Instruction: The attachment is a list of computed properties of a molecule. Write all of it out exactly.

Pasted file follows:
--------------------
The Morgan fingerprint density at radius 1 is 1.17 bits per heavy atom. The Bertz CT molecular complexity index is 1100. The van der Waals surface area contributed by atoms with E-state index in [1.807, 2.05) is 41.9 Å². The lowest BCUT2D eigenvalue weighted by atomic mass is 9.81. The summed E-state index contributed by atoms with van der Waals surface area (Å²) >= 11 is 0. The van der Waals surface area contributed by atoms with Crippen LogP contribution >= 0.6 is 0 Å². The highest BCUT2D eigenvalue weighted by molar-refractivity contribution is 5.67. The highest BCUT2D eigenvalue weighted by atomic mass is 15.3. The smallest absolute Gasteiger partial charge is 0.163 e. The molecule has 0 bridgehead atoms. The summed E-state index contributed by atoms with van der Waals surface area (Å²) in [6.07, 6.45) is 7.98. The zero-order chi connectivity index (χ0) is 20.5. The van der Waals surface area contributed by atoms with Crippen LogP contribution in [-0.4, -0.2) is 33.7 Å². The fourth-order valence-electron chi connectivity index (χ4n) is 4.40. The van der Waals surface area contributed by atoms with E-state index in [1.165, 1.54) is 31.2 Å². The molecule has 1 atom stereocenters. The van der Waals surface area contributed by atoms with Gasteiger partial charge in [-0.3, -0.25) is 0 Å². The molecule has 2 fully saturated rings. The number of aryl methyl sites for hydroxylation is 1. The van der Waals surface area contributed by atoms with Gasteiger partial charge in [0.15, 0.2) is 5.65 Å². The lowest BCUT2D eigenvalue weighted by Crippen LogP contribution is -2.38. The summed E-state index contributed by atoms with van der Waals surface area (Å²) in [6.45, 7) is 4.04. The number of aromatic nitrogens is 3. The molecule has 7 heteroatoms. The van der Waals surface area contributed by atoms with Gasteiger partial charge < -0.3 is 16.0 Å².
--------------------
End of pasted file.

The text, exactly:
The Morgan fingerprint density at radius 1 is 1.17 bits per heavy atom. The Bertz CT molecular complexity index is 1100. The van der Waals surface area contributed by atoms with E-state index in [1.807, 2.05) is 41.9 Å². The lowest BCUT2D eigenvalue weighted by atomic mass is 9.81. The summed E-state index contributed by atoms with van der Waals surface area (Å²) >= 11 is 0. The van der Waals surface area contributed by atoms with Crippen LogP contribution >= 0.6 is 0 Å². The highest BCUT2D eigenvalue weighted by molar-refractivity contribution is 5.67. The highest BCUT2D eigenvalue weighted by atomic mass is 15.3. The smallest absolute Gasteiger partial charge is 0.163 e. The molecule has 0 bridgehead atoms. The summed E-state index contributed by atoms with van der Waals surface area (Å²) in [6.07, 6.45) is 7.98. The zero-order chi connectivity index (χ0) is 20.5. The van der Waals surface area contributed by atoms with Crippen LogP contribution in [-0.4, -0.2) is 33.7 Å². The fourth-order valence-electron chi connectivity index (χ4n) is 4.40. The van der Waals surface area contributed by atoms with E-state index in [1.165, 1.54) is 31.2 Å². The molecule has 1 atom stereocenters. The van der Waals surface area contributed by atoms with Gasteiger partial charge in [-0.3, -0.25) is 0 Å². The molecule has 2 fully saturated rings. The number of aryl methyl sites for hydroxylation is 1. The van der Waals surface area contributed by atoms with Gasteiger partial charge in [0.15, 0.2) is 5.65 Å². The lowest BCUT2D eigenvalue weighted by Crippen LogP contribution is -2.38. The summed E-state index contributed by atoms with van der Waals surface area (Å²) in [6.45, 7) is 4.04. The number of aromatic nitrogens is 3. The molecule has 7 heteroatoms. The van der Waals surface area contributed by atoms with Gasteiger partial charge < -0.3 is 16.0 Å².